UPDATE - This story previously misidentified the location of the demonstration. The demonstration took place at Fort Sill, Oklahoma.
WASHINGTON — The U.S. Army fired an autonomous launcher in a June 16 demonstration at Fort Sill, Oklahoma, focused on how it might be deployed to take out enemy ships and other defensive systems in multidomain operations in the Indo-Pacific theater.
A concept video shows C-130 transport aircraft landing on a strip in an island in the Pacific Ocean. The Autonomous Multidomain Launcher, or AML, comes off the C-130′s ramp while a High Mobility Artillery Rocket System, or HIMARS, drives out of the other aircraft. The two launchers deploy as a manned-unmanned team to strategic points on the island. One launcher fires a simulated Precision Strike Missile, or PrSM — the future Army Tactical Missile System replacement — to hit an enemy ship detected in the nearby ocean. The other fires an extended-range version of PrSM to take out an air defense system located on an enemy-occupied island.
Once the missiles destroy their targets, the launchers head back to the bellies of the C-130 and the aircraft takes off while U.S. fighter jets deploy during the window of opportunity created by the destruction of those enemy targets.
In the demonstration, according to Brig. Gen. John Rafferty, who is in charge of the Army’s long-range precision fires modernization effort, the AML repeated the process and subsequently deployed to two other islands following the first scenario.
The 1.25-hour mission was led by soldiers from the HIMARS platoon in the18th Field Artillery Brigade based at Fort Bragg, North Carolina.
Overall, the Army fired seven rockets simulating the PrSM’s future range capability from roughly 500 kilometers to well over that distance, and the service also demonstrated a shorter-range rocket capability in the third island scenario to reflect a more tactical fight in support of divisions and corps, Rafferty told reporters in a phone call directly after the demonstration.
The AML is an adapted HIMARS with technology to include leader-follower autonomy, autonomous waypoint navigation and drive-by-wire capability.
The science and technology effort came together several years ago when the Long-Range Precision Fires Cross-Functional Team within Army Futures Command joined up with the service’s Combat Capabilities Development Command’s Aviation and Missile Center and Ground Vehicle Systems Center to develop the prototype launcher.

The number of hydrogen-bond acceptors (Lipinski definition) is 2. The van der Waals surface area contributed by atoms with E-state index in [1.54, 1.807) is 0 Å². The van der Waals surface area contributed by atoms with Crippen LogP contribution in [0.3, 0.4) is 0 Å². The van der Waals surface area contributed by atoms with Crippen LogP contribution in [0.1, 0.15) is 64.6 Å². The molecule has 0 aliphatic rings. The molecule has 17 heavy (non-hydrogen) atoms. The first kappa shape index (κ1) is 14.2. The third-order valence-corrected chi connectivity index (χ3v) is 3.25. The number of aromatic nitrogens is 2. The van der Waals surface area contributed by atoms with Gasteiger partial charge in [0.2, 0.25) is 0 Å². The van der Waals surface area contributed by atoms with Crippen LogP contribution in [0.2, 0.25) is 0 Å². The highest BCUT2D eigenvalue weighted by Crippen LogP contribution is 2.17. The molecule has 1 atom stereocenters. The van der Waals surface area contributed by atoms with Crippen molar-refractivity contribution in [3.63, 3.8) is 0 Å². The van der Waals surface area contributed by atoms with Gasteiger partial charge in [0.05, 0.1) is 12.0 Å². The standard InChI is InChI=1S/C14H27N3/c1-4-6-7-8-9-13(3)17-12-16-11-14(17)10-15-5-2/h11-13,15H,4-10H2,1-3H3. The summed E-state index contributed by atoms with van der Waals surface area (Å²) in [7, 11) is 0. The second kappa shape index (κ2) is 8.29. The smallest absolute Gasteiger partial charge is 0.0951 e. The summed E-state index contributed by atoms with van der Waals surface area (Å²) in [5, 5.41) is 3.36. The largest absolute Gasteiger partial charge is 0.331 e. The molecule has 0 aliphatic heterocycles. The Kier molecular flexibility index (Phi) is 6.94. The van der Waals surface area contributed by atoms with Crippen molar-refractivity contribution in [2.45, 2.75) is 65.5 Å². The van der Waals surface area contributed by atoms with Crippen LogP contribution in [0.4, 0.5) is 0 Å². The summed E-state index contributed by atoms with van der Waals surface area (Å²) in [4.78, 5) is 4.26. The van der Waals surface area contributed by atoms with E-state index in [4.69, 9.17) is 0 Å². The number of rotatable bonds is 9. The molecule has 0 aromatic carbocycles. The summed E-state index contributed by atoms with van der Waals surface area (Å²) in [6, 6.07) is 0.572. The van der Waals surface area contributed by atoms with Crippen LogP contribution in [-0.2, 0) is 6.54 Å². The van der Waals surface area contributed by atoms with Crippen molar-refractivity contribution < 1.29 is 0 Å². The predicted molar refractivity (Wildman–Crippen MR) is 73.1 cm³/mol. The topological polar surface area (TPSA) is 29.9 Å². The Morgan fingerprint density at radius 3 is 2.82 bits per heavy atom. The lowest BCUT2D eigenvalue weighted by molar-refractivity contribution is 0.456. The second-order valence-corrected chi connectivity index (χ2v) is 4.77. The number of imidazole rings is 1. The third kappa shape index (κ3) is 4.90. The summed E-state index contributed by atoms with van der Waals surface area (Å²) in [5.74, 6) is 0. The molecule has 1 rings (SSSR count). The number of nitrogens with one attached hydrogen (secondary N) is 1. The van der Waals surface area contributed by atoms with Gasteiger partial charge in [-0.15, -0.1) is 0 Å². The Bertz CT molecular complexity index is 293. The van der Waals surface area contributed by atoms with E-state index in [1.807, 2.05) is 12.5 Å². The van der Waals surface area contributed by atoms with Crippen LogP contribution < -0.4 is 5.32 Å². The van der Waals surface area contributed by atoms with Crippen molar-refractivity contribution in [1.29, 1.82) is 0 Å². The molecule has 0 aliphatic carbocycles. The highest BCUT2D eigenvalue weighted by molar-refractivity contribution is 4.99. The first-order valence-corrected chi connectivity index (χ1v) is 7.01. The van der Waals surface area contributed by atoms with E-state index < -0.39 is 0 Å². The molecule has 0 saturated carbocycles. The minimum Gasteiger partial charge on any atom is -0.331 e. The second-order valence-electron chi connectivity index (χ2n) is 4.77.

The AML is equipped with a remote launcher turret and fire control system that enables compatibility with current munitions like the Guided Multiple Launch Rocket System and future weapons like PrSM.
The demonstration showed the soldiers trying it out that the autonomous launcher could help them pass off current activities within operations that are dangerous or that can’t be done with systems today.
Feedback showed soldiers felt the capability could keep them in the fight longer and offered more protection and increased lethality such as a deeper magazine since the cab of the HIMARS can be replaced to accommodate more munitions.
“You can have all kinds of different configurations of missiles depending on what kind of fight you want to go into,” Jeffrey Langhout, the Aviation and Missile Center director, said during the call with reporters. “Easily one of the biggest things it does is it just physically gives us more room without having to go spend gazillions of dollars to buy a whole new launcher. It enables us to kind of use what we have and do some minor modifications to it, which gives us options moving forward on however the Army chooses to move forward with the missile fleet.”
That could include using missiles from other services, Langhout noted, and integrating those into the launcher as well.
The program also uses technology efforts already under development within the Army such as the robotic technology kernel that will be used in future robotic combat vehicle capability, other mature technology-enabling leader-follower autonomy and the war-fighter machine interface.
The effort has cost roughly $10 million so far — some of which came through congressional plus-ups — to create the prototype and demonstrate its capability, Rafferty said.
The Army has yet to decide whether an autonomous launcher will be a part of the future force, but the demonstration marks a starting point. Rafferty said the Army will continue to work with the operational force in the Indo-Pacific theater to develop the concept, and the service will continue to mature the technology.
The service received approval to move forward on a Joint Capabilities Technology Demonstration and will partner with the Indo-Pacific combatant command and the Aviation and Missile Center to explore the capability through early prototyping and participation in robust operational exercises in theater over the next several years.
The Army will also spend the next year, according to Rafferty, working on a transition agreement with the acquisition side of the house to develop what might eventually become a program of record. “We’re not there yet. It’s still pretty early in the [science and technology], and this concept development was really to show our acquisition partners and AFC leadership what we think we could do and what could be.”